Baby.  The word called forth memories made from no more than two weeks ago, my kalaripayattu teacher yelling as I stretched, jumped, and slid my sore and sweat-drenched excuse of a body across the tile floor:  "Baby, are you tired?" and "Come on, Baby, we're not finished."  Perhaps the name came from the way I grunted as he made me practice, or the way I grimaced as I pushed myself to go as fast as he wanted, but it most probably came from the way I found myself almost in tears at the end of every class.  

Come on, Baby.  Learn to break.  In front of 30 Ugandan youths who have done this for years.

And thus the hour and a half commenced with Eddie, Jeff, and NoName.  At first, learning and repeating uprock [see in: breakdance] made me feel like I was doing nothing more than the Charleston.  Then came footwork on the ground, which made me feel like an elderly person trying to relive his youth.  The most humiliating part was learning the Baby freeze, the most basic of all poses in b-boying, in which I realized the amount of upper body strength my forearms lacked.  Time and time again, I rolled over onto the grass ["You learn Baby moves here, on the Baby ground.  If you learn in the hut, you might hurt yourself."], unable to support my hip with my elbow.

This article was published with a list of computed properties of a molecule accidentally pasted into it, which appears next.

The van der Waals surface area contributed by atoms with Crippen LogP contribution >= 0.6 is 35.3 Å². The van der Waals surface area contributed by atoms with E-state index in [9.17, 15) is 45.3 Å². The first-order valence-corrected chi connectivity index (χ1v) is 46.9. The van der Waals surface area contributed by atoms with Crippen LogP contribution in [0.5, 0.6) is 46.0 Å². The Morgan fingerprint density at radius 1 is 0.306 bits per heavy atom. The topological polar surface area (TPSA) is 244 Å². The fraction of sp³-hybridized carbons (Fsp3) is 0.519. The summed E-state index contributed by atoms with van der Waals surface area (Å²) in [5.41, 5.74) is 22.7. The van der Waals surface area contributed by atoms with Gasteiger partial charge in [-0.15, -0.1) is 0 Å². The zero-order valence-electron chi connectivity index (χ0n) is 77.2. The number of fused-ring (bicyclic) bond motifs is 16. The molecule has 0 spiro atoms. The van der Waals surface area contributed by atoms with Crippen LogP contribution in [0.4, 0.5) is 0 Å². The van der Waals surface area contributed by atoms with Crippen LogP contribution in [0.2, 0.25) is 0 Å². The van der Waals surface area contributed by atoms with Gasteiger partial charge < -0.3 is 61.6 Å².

"Don't worry, it's coming."  Eddie said, turning to leave and join the non-Baby b-boys.

Jeff and I continued to practice.  The uprock was the easiest to get, the footwork bearable, and the Baby freeze... hypothetically tolerable.  Each successful execution resulted in an applause by the other b-boys, and each failed attempt resulted in a raucous round of laughter.

But each attempt pushed that corner farther and farther, first by inches, then by feet.


There's a delicious moment in dance, and in this case, breakdance, when you feel that everything you do is executed correctly and, more importantly, without doubt.  This moment is most recognized by breathing.  The breath is inintially chunky, hesitant, and usually held when changing from standing on both feet to being on all fours to supporting your body in the air with just your head and hands.  But when your body actually knows how to do it - after about an hour and a half of attempting, failing, and laughing - something changes.  Maybe it's a sense of pride, maybe it's a sense of accomplishment, but it's most likely a sense of awareness that you are doing everything correctly, and this sense pushes the breath out in one strong burst.

For some [purportedly unknown] reason, my breath came out in the form of yelling, "AMERICA!" upon executing the Baby freeze.

The Ugandan boys paused, smiled, laughed, and clapped.  "Perfect!" they yelled.  "See?  You're learning fast."

I'll admit that learning these basics in an hour and a half is a small victory in the world of breakdance.  Yes, it might take weeks for someone to learn how to six step, or even hold a freeze, or how to transition from uprock to three step.  And yes, it'll take several more weeks [years, probably] to learn something much more impressive.  And yes, this will all involve getting even more humiliated in front of these horribly graceful b-boys.  Regardless, executing that bit of choreography today was still that: a victory.  However small it was, I took it and relished the fact that I had quickly left the comfort zone I had built for myself in the past four days.

Take that, Uganda.

Nobody puts Baby in the Corner.


No comments:

Post a Comment